Pharmacokinetic-pharmacodynamic modeling of opioids.

Article Details


Lotsch J

Pharmacokinetic-pharmacodynamic modeling of opioids.

J Pain Symptom Manage. 2005 May;29(5 Suppl):S90-103. doi: 10.1016/j.jpainsymman.2005.01.012.

PubMed ID
15907650 [ View in PubMed

The effects of opioids usually parallel the plasma concentrations but with a temporal shift. This temporal shift differs between opioids. It is small with alfentanil or remifentanil and very long with the active metabolite of morphine, morphine-6-glucuronide (M6G). The mathematical and experimental techniques for modeling these pharmacokinetic-pharmacodynamic (PK/PD) relationships were developed in the late 1970s. The delay between plasma concentrations and effects is accounted for by the introduction of a hypothetic effect compartment, which is linked to the plasma compartment by a first-order transfer function with a rate constant k(e0). The effects are then linked to the concentrations at effects site by standard pharmacodynamic models such as sigmoid ("E(max)") models or power models, depending on the actual effect measure. These principles were first applied to the opioids fentanyl and alfentanil in 1985. Since then, PK/PD of opioids have been repeatedly assessed, using EEG derived parameters, pupil size, and experimental and clinical pain as effect measures. The opioids of the fentanyl group, methadone, morphine, and piritramid, are today well characterized with respect to their PK/PD properties. Alfentanil and remifentanil are very fast equilibrating opioids with equilibration half-lives between plasma and effect site of about 1 minute. They are followed by fentanyl and sufentanil, each with equilibration half-lives of about 6 min. Methadone equilibrates with a half-life of about 8 min. Morphine, in contrast, equilibrates with a half-life of 2-3 h. The slowest opioid with respect to plasma-effect site transfer is M6G, with an equilibration half-life of about 7 h. PK/PD modeling has advanced the understanding of the time course of the clinical effects of opioids after various dosing regimens. It may provide a rational basis for the selection of opioids in clinical circumstances. PK/PD modeling of opioids may also be employed for the design and the interpretation of experiments addressing clinical effects of opioids.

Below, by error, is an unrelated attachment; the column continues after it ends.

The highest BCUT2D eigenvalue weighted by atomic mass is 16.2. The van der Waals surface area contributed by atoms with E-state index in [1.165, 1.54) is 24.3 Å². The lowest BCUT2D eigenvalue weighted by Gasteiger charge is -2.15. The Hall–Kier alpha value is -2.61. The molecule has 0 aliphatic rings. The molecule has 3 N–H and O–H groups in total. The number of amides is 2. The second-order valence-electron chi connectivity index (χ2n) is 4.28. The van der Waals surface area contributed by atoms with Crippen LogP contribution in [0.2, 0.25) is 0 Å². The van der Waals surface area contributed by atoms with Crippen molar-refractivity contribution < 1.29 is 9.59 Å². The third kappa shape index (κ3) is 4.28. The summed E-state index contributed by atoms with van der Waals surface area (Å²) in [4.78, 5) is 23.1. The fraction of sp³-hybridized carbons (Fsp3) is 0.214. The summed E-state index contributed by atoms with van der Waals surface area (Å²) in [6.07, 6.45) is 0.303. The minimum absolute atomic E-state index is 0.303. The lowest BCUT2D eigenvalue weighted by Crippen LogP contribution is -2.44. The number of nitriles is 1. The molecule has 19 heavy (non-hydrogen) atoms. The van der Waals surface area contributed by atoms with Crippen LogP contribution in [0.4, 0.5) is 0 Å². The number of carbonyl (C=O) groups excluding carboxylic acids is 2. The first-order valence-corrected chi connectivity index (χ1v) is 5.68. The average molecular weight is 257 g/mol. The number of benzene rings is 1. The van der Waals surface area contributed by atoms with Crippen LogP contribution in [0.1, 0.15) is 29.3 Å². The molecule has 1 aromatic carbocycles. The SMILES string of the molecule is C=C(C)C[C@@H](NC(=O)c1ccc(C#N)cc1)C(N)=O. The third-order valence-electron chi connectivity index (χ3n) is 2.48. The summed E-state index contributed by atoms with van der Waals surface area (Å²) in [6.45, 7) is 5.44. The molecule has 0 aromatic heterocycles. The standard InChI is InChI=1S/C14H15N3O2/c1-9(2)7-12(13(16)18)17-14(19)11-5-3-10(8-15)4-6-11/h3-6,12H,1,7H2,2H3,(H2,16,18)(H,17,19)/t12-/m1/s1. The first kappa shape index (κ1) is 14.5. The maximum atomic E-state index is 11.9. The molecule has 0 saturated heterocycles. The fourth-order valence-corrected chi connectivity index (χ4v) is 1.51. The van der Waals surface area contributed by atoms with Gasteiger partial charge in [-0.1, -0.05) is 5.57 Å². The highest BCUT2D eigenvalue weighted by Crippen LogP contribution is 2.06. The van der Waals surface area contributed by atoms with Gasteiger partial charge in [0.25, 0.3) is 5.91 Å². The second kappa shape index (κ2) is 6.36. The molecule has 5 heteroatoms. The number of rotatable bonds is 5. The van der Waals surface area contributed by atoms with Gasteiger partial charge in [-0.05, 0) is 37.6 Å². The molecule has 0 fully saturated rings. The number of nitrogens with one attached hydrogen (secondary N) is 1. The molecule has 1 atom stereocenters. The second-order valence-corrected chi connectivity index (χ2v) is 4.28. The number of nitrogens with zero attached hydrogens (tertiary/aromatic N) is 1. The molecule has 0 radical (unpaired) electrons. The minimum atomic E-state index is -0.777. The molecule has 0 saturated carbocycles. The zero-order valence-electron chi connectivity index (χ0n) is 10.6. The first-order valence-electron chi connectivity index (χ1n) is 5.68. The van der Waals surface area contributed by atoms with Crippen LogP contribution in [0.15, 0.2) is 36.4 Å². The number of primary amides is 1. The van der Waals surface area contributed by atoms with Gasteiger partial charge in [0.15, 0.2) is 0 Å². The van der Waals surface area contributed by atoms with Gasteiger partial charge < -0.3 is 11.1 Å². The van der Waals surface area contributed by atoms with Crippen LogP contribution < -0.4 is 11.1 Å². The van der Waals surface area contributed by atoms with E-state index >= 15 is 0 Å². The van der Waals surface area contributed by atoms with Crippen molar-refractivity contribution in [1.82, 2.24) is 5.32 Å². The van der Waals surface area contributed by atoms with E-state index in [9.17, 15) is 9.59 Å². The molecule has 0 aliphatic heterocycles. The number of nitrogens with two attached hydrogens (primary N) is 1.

DrugBank Data that Cites this Article